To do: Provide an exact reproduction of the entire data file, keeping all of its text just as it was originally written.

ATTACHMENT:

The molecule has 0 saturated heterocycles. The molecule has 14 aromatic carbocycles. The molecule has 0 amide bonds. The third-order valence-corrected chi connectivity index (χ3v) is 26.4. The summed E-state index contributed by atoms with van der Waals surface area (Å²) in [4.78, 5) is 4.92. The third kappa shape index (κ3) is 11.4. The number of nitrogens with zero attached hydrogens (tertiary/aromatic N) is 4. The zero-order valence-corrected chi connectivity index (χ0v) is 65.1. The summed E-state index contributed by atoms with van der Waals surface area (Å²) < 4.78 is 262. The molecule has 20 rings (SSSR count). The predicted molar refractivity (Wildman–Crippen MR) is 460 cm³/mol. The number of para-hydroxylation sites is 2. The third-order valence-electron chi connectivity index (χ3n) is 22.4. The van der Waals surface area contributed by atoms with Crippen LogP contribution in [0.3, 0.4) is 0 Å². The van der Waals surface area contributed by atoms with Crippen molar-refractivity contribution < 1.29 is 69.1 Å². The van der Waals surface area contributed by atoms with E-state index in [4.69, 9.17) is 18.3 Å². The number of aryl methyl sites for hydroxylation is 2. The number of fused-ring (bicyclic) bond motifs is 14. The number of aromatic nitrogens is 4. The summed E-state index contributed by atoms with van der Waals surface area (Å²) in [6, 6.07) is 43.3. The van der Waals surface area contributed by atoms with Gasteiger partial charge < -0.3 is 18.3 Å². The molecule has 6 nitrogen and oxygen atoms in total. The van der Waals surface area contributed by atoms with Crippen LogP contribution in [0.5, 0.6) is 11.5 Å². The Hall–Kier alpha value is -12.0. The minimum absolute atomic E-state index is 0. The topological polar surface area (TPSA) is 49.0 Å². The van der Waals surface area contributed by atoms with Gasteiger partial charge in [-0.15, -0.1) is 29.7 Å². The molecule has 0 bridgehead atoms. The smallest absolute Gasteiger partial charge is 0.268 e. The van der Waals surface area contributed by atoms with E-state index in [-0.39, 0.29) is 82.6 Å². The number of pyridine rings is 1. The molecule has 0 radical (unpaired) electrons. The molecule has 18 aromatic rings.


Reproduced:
The molecule has 0 saturated heterocycles. The molecule has 14 aromatic carbocycles. The molecule has 0 amide bonds. The third-order valence-corrected chi connectivity index (χ3v) is 26.4. The summed E-state index contributed by atoms with van der Waals surface area (Å²) in [4.78, 5) is 4.92. The third kappa shape index (κ3) is 11.4. The number of nitrogens with zero attached hydrogens (tertiary/aromatic N) is 4. The zero-order valence-corrected chi connectivity index (χ0v) is 65.1. The summed E-state index contributed by atoms with van der Waals surface area (Å²) < 4.78 is 262. The molecule has 20 rings (SSSR count). The predicted molar refractivity (Wildman–Crippen MR) is 460 cm³/mol. The number of para-hydroxylation sites is 2. The third-order valence-electron chi connectivity index (χ3n) is 22.4. The van der Waals surface area contributed by atoms with Crippen LogP contribution in [0.3, 0.4) is 0 Å². The van der Waals surface area contributed by atoms with Crippen molar-refractivity contribution < 1.29 is 69.1 Å². The van der Waals surface area contributed by atoms with E-state index in [4.69, 9.17) is 18.3 Å². The number of aryl methyl sites for hydroxylation is 2. The number of fused-ring (bicyclic) bond motifs is 14. The number of aromatic nitrogens is 4. The summed E-state index contributed by atoms with van der Waals surface area (Å²) in [6, 6.07) is 43.3. The van der Waals surface area contributed by atoms with Gasteiger partial charge < -0.3 is 18.3 Å². The molecule has 6 nitrogen and oxygen atoms in total. The van der Waals surface area contributed by atoms with Crippen LogP contribution in [0.5, 0.6) is 11.5 Å². The Hall–Kier alpha value is -12.0. The minimum absolute atomic E-state index is 0. The topological polar surface area (TPSA) is 49.0 Å². The van der Waals surface area contributed by atoms with Gasteiger partial charge in [-0.15, -0.1) is 29.7 Å². The molecule has 0 bridgehead atoms. The smallest absolute Gasteiger partial charge is 0.268 e. The van der Waals surface area contributed by atoms with E-state index in [-0.39, 0.29) is 82.6 Å². The number of pyridine rings is 1. The molecule has 0 radical (unpaired) electrons. The molecule has 18 aromatic rings.